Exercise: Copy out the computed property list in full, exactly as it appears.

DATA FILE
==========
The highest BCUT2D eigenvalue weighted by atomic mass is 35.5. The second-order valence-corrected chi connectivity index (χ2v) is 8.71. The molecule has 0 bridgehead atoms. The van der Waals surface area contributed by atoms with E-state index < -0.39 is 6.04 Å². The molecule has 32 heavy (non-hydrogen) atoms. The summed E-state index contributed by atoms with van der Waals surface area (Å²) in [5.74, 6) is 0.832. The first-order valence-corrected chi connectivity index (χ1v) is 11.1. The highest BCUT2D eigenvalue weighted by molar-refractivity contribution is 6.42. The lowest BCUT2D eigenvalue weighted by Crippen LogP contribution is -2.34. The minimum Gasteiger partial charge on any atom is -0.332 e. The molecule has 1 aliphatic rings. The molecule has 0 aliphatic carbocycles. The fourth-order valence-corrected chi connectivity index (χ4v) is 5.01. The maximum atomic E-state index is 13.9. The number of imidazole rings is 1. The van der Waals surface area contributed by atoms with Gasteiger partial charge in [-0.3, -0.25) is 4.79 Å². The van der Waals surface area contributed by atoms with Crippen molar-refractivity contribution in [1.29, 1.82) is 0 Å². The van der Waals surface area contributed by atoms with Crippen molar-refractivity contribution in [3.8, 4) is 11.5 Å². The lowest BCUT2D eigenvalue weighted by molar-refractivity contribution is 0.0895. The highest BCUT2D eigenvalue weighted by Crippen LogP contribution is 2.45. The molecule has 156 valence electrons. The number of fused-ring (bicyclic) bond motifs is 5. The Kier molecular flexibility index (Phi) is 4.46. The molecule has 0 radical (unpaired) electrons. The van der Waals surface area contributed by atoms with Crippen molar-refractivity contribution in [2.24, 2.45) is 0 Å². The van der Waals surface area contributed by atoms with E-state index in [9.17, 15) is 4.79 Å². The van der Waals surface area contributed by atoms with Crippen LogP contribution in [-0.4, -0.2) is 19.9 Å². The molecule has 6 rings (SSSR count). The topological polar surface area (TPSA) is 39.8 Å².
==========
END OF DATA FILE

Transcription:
The highest BCUT2D eigenvalue weighted by atomic mass is 35.5. The second-order valence-corrected chi connectivity index (χ2v) is 8.71. The molecule has 0 bridgehead atoms. The van der Waals surface area contributed by atoms with E-state index < -0.39 is 6.04 Å². The molecule has 32 heavy (non-hydrogen) atoms. The summed E-state index contributed by atoms with van der Waals surface area (Å²) in [5.74, 6) is 0.832. The first-order valence-corrected chi connectivity index (χ1v) is 11.1. The highest BCUT2D eigenvalue weighted by molar-refractivity contribution is 6.42. The lowest BCUT2D eigenvalue weighted by Crippen LogP contribution is -2.34. The minimum Gasteiger partial charge on any atom is -0.332 e. The molecule has 1 aliphatic rings. The molecule has 0 aliphatic carbocycles. The fourth-order valence-corrected chi connectivity index (χ4v) is 5.01. The maximum atomic E-state index is 13.9. The number of imidazole rings is 1. The van der Waals surface area contributed by atoms with Gasteiger partial charge in [-0.3, -0.25) is 4.79 Å². The van der Waals surface area contributed by atoms with Crippen molar-refractivity contribution in [1.29, 1.82) is 0 Å². The van der Waals surface area contributed by atoms with Crippen molar-refractivity contribution in [3.8, 4) is 11.5 Å². The lowest BCUT2D eigenvalue weighted by molar-refractivity contribution is 0.0895. The highest BCUT2D eigenvalue weighted by Crippen LogP contribution is 2.45. The molecule has 156 valence electrons. The number of fused-ring (bicyclic) bond motifs is 5. The Kier molecular flexibility index (Phi) is 4.46. The molecule has 0 radical (unpaired) electrons. The van der Waals surface area contributed by atoms with Crippen molar-refractivity contribution in [2.24, 2.45) is 0 Å². The van der Waals surface area contributed by atoms with E-state index in [9.17, 15) is 4.79 Å². The van der Waals surface area contributed by atoms with Crippen LogP contribution in [-0.4, -0.2) is 19.9 Å². The molecule has 6 rings (SSSR count). The topological polar surface area (TPSA) is 39.8 Å².